If you have any loans, whether a housing loan or a personal loan which you had obtained a year or two back, just check what the newer customers have got. If you find that they are getting cheaper rates, you can approach your bank to get your interest rates reduced. They may do it, or they may not; but if they do it, it will be only after a lot of effort on your part, something that will prevent you from trying it too often.
One good thing is that RBI has done away with prepayment charges on housing loans. This makes it easier to negotiate when it comes to housing loans, but for other loans where prepayment charges are usually to the order of 4%, even prepayment may not be a real option.
There was a brief period (in the years 2001, 2002) when interest rates had hit a low. Housing loans were available at 7.5-8%. Strangely fixed rate loans were also available at the same rate. A situation of low interest rates coupled with no fixed rate premium was brilliant for obtaining fixed rate loans. Those who obtained fixed rate loans or converted their existing loans to fixed rate loans, are the happiest lot! Unfortunately, the situation today is that rates are quite high, and the fixed rate premium on housing loans is about 2%, making it a bad idea to take fixed rate loans. However, keep watching the market. It is possible that you could get a brief window where going in for fixed rate loans make sense. You can pay an additional charge and convert.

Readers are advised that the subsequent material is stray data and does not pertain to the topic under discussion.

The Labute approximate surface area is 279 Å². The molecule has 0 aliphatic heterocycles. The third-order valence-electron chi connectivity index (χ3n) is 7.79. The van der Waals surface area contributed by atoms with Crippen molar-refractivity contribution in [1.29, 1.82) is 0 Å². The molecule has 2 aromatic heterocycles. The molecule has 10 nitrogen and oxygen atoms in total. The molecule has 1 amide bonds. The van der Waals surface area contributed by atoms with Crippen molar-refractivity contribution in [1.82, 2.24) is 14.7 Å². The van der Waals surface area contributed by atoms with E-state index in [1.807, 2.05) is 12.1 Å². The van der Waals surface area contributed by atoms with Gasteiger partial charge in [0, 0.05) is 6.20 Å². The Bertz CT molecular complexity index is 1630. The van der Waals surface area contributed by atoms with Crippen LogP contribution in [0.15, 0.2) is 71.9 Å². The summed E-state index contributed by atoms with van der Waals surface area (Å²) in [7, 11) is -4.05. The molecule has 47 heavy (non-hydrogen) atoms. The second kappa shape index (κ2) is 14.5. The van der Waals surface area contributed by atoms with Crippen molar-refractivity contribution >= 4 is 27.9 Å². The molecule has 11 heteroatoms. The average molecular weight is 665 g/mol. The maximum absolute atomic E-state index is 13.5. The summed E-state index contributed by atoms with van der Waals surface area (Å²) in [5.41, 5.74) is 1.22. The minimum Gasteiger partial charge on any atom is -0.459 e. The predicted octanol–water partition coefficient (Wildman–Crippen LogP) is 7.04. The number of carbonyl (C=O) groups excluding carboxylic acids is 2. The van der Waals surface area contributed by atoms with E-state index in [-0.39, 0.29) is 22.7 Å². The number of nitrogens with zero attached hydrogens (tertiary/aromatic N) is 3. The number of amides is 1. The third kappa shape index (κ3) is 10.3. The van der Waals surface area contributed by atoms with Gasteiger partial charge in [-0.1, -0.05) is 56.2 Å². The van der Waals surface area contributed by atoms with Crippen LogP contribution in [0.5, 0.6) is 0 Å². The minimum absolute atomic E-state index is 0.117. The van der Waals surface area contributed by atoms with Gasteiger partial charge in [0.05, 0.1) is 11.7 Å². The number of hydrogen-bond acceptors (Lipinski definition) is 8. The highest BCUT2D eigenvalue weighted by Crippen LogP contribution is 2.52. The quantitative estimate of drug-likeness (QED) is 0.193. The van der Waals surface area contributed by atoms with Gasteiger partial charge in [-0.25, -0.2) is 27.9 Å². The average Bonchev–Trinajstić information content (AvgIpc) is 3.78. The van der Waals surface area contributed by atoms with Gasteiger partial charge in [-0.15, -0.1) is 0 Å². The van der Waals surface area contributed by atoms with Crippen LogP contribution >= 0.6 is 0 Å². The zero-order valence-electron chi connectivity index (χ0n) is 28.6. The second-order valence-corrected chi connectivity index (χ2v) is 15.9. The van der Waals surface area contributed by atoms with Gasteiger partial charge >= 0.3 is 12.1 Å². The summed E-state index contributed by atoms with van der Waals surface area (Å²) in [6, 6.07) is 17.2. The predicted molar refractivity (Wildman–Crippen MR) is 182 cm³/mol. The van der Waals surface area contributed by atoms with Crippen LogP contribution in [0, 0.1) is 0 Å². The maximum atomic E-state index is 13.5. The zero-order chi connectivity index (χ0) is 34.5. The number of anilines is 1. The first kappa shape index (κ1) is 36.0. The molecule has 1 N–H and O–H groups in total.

Currently, if you are in the market for loans, the best loan to take is a housing loan. The terms of repayment are good, and the interest rates are the lowest among retail loans. There is also another loan called “Loan against property” which has higher interest rates, and not-so-good prepayment terms, etc. but to me that looks the next best option, along with gold loans. When you are taking a loan you should also ask the bank about the option where a savings account with checkbook is linked to the loan account, and the interest that is charged is on the net balance (loan less balance in “attached account”). This will enable you to in effect earn the same interest rates on your savings as that of the loan.
Posted By Dinesh Gopalan to Personal Finance, Investments, and other things